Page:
Tag Archives: mental training

Improve Your Sport Climbing (15): Injuries, Part 9 (HARD)

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So I’m Injured, Now What? (III) – Mental and Emotional Challenges

In addition to physical pain, the mental and emotional aspect of climbing injuries should not be downplayed or underestimated, especially severe injuries that put you squarely on the sidelines for a lengthy period of time and/or call into question your body’s ability to handle what you want it to be able to do (climb!). It’s common to feel depressed, irritable and unmotivated when injured, and it’s also common to feel guilty about having such feelings, e.g. “I don’t have a right to feel depressed; I still have all the normal luxuries of my Western life so I’m just being selfish by having these types of feelings at all.”

While we undoubtedly enjoy an incredible quality of life compared to many other places in the world, one that allows us the indulgence of filling our free time with things like rock climbing, this doesn’t take away from the fact that a sudden decrease in physical activity – and especially one that’s so engaging and consuming as rock climbing (or any similarly pursued athletic endeavor) – can lead to a cascade of mental-emotional impacts, suffered as a result from the abrupt removal of the regular activity level and the consequent mental-physical-emotional disruption. In other words, it’s not just you being a selfish person for feeling badly that you can’t climb; it’s your whole being reacting to the situation – and you feel it in your mind as well as your body. And if you’re going to feel guilty that not climbing is making you feel depressed or down or grumpy, you might as well just feel guilty all the time about climbing even while you can climb, too – the same rules apply; it’s a privilege to have the freedom to climb at all.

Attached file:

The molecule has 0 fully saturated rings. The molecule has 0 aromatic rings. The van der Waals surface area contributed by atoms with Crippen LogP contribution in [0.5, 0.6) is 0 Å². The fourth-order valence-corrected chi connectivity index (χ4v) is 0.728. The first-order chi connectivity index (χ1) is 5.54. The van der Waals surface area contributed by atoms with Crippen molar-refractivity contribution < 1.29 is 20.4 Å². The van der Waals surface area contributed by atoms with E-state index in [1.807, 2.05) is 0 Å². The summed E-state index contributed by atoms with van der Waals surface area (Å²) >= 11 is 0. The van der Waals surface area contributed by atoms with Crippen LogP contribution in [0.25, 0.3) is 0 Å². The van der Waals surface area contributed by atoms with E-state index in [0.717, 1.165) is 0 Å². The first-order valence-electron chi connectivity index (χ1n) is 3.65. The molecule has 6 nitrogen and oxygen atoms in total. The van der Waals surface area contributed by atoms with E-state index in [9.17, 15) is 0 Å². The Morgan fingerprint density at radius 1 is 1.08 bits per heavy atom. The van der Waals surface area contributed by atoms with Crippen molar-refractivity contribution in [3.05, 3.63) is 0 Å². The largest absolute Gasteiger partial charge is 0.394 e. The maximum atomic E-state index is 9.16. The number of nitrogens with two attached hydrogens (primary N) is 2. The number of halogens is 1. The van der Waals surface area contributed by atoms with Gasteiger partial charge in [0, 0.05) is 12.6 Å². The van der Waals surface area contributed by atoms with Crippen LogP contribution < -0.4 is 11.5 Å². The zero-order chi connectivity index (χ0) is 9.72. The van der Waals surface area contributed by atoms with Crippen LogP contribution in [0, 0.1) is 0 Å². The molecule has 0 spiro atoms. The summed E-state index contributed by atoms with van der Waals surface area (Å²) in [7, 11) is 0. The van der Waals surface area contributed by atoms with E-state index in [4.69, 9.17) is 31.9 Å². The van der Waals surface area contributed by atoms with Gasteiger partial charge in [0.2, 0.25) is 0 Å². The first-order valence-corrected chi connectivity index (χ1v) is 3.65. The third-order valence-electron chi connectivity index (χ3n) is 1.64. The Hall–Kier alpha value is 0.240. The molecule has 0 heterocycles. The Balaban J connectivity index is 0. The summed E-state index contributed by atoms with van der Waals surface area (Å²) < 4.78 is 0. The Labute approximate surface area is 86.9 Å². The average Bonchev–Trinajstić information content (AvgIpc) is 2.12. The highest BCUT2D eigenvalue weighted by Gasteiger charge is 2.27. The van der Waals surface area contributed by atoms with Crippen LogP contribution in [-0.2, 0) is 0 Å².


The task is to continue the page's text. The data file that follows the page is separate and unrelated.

So don’t feel badly that you feel badly; this is unproductive and will only make the feeling bad even worse. Instead, try to acknowledge your feelings and accept them as valid, and do what you can to mitigate symptoms and find joy in the process of injury recovery. How to do this will vary for each individual. For some injured folks, being around other climbers or hearing about rock climbing only compounds the sense of depression at not being able to participate (sort of like hanging out and drinking water while all your friends are getting hammered to hilarity on the hard stuff); for others, being around climbing and climbing conversion gets them outside of themselves and helps remind them of what they’re working back toward being able to do.

Another great perspective to keep is to remember that all is not lost – that you will not “lose everything,” which is a common fear for injured climbers/athletes. Depending on how long you’re out, you will lose some fitness, sure, and if you’re out for a substantial time with no climbing-relevant physical activity (a month or longer), you may experience some strength loss, too. But, it takes the body much longer to lose strength gains than it does to make them; the body is reluctant to let go of such hard-fought gains (strength gains take a long time to manifest when compared to endurance gains). Also, once you’ve worn a path into your body once, it’s way easier to get back to that level again than it was to get there in the first place; the body “remembers” where you were (not exactly correct, but a good image/way to think about it). And your brain does remember how to climb, though it may feel rusty at first when you get back. You will not be starting at square one, and you’re likely to get back to where you were before the injury much faster than you might expect.

Staying physically active, as mentioned in the previous entry, is a great way to help decrease withdrawal-from-climbing and concern-about-future-climbing symptoms, as is a proactive rehabilitation/climbing-training plan that is workable without causing further harm while you’re injured. Another coping mechanism is to delve into an entirely different activity (physical or not) that you normally don’t have time to do while you’re climbing but that you’re interested in, like taking an online or community course on a topic of interest, volunteering for a worthy cause, and so forth. Keeping yourself occupied instead of spending your normal climbing/training time perseverating on what you can’t do and feeling sorry for yourself can go a long way to keeping your spirits relatively high, which in turn can actually influence the pace/outcome of your injury in terms of healing time.